The opinion of the court was delivered by: Royce C. Lamberth United States District Judge
Plaintiff, proceeding pro se, brings this action pursuant to the Freedom of Information Act ("FOIA"), 5 U.S.C. §552. He is challenging the disposition of his records requests by the Federal Bureau of Investigation ("FBI") and the Executive Office for United States Attorneys ("EOUSA"). Defendants FBI and EOUSA have filed a motion for summary judgment and plaintiff has opposed the motion.*fn1 Because the record demonstrates that the agencies complied with FOIA, defendants' motion will be granted.
Federal Bureau of Investigation
On August 28, 2005, Mr. Wiggins sent a FOIA request to FBI headquarters ("FBIHQ") for all recordspertaining to himself and a third party, Barry Brady. Decl. of Peggy L. Bellando ¶ 5 & Exh. A. In a letter dated November 28, 2005, FBIHQ informed plaintiff that a search of its central records systems files did not yield any records responsive to his request. Id. ¶ 6 & Exh. B. Plaintiff was also advised that the search did not include FBI field offices, and that if he believed any office had records he sought, he must file a request with that office. Id. ¶ 16, citing 28 C.F.R. § 16.3(a) and § 16.41(a).
On December 12, 2005, plaintiff appealed the FBI's response to his request to the Office of Information and Privacy. Id. ¶ 7 & Exh. C. Plaintiff filed an amended complaint in this case adding the FBI and EOUSA as defendants on March, 10, 2006.
Plaintiff also requested copies of regulations applicable to the FBI's statutory duties under FOIA and the Privacy Act. Decl. of Peggy L. Bellando ¶ 5 & Exh. A. By letter dated October 4, 2006, FBIHQ provided plaintiff with information about accessing the FBI's FOIA/Privacy Act manual. Decl. of David M. Hardy ¶ 7 & Exh. A. Plaintiff was informed that he could view the manual on the agency's website, or purchase a CD-ROM or paper copy. Id. Plaintiff did not respond to this letter. Id. ¶ 7.
The FBI did not provide plaintiff with information about Barry Brady because a third party's records are protected by the Privacy Act, and such a request will not be processed by the FBI without either an authorization from the third party or proof of his death. Id. ¶¶ 8, 10. The FBI asserted that it could neither confirm nor deny the existence of records pertaining to Mr. Brady, but that if such records existed, they would be exempt from disclosure under FOIA. Id. ¶¶ 10-13.
Executive Office for United States Attorneys
On July 25, 2005, plaintiff sent a request to EOUSA for public records regarding the prosecution of plaintiff in the Central District of Illinois, including pre-trial and sentencing transcripts, and the presentence investigation report. Decl. of David Luczynski ¶ 4 & Exh. A. In response to the request, EOUSA released to plaintiff 10 pages of documents in full and 347 pages in part. Id. ¶ 6 & Exh. C. EOUSA withheld portions of the records pursuant to FOIA Exemption 7(C). Id.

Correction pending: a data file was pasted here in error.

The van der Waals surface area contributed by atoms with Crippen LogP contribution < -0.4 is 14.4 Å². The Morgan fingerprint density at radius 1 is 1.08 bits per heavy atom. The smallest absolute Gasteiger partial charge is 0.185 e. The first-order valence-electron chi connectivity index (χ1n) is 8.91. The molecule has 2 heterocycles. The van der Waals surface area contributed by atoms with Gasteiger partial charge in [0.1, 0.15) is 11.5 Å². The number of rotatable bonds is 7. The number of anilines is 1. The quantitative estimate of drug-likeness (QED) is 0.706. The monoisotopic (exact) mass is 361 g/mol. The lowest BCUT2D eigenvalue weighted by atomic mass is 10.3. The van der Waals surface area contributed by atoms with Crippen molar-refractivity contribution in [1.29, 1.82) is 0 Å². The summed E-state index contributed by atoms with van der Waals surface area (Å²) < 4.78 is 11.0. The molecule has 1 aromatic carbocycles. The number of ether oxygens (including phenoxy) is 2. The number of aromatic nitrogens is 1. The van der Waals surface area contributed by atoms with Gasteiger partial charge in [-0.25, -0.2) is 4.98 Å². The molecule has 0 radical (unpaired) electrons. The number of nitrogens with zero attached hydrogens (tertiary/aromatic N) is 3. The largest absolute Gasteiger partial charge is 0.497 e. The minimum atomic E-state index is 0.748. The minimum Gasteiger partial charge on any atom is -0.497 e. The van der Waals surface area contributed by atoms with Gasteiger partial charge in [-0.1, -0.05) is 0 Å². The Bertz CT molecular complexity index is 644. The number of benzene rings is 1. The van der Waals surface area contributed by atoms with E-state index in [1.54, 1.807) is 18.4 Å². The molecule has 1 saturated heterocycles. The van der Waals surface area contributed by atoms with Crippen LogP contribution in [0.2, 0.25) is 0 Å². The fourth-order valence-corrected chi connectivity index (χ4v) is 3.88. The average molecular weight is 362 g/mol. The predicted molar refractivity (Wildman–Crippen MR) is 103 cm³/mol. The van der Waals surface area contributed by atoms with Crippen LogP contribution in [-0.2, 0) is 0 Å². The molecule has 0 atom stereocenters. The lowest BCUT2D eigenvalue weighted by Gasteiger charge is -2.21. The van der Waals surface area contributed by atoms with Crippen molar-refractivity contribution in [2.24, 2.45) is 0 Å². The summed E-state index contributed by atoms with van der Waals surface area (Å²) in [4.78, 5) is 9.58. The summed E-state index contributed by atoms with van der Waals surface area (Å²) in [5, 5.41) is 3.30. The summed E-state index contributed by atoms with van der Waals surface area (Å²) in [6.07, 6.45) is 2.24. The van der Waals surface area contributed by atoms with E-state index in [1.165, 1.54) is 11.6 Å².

After receiving plaintiff's opposition to defendants' summary judgment motion, EOUSA conducted a supplemental search and received 292 pages of records from the United States Attorney's Office for the Central District of Illinois. Supp. Decl. of David Luczynski ¶ 2. On November 27, 2006, EOUSA released to plaintiff 59 pages in full, 86 pages in part, and withheld in full 23 pages. Id. ¶ 3 & Exh. A.
Under Rule 56 of the Federal Rules of Civil Procedure, summary judgment is appropriate if the pleadings on file, together with the affidavits, if any, show that there is no genuine issue as to any material fact and that the moving party is entitled to judgment as a matter of law. Fed. R. Civ. P. 56(c). Material facts are those that "might affect the outcome of the suit under the governing law." Anderson v. Liberty Lobby, Inc., 477 U.S. 242, 248 (1986). The party seeking summary judgment bears the initial burden of demonstrating an absence of a genuine issue of material fact. Celotex Corp. v. Catrett, 477 U.S. 317, 322 (1986); Tao v. Freeh, 27 F.3d 635, 638 (D.C.Cir. 1994).
In considering whether there is a triable issue of fact, the Court must draw all reasonable inferences in favor of the non-moving party. Anderson, 477 U.S. at 255. The party opposing a motion for summary judgment, however, "may not rest upon the mere allegations or denials of his pleading, but . . . must set forth specific facts showing that there is a genuine issue for trial."
Anderson, 477 U.S. at 248. The non-moving party must do more than simply "show that there is some metaphysical doubt as to the material facts." Matsushita Elec. Indus. Co. v. Zenith Radio Corp., 475 U.S. 574, 586 (1986). Moreover, any factual assertions in the movant's affidavits will be accepted as being true unless the opposing party submits his own affidavits or other documentary evidence contradicting the assertion. Neal v. Kelly, 963 F.2d 453, 456 (D.C. Cir.1992).
In a FOIA case, the court may award summary judgment solely on the basis of information provided by the department or agency in affidavits or declarations. Military Audit Project v. Casey, 656 F.2d 724, 738 (D.C.Cir. 1981); see also Vaughn v. Rosen, 484 F.2d 820, 826-28 (D.C. Cir. 1973). Agency affidavits or declarations must be "relatively detailed and non-conclusory . . ." SafeCard Services v. SEC, 926 F.2d 1197, 1200 (D.C.Cir. 1991). Such affidavits or declarations are accorded "a presumption of good faith, which cannot be rebutted by purely speculative claims about the existence and discoverability of other documents." Id. (internal citation and quotation omitted). An agency must demonstrate that "each document that falls within the class requested either has been ...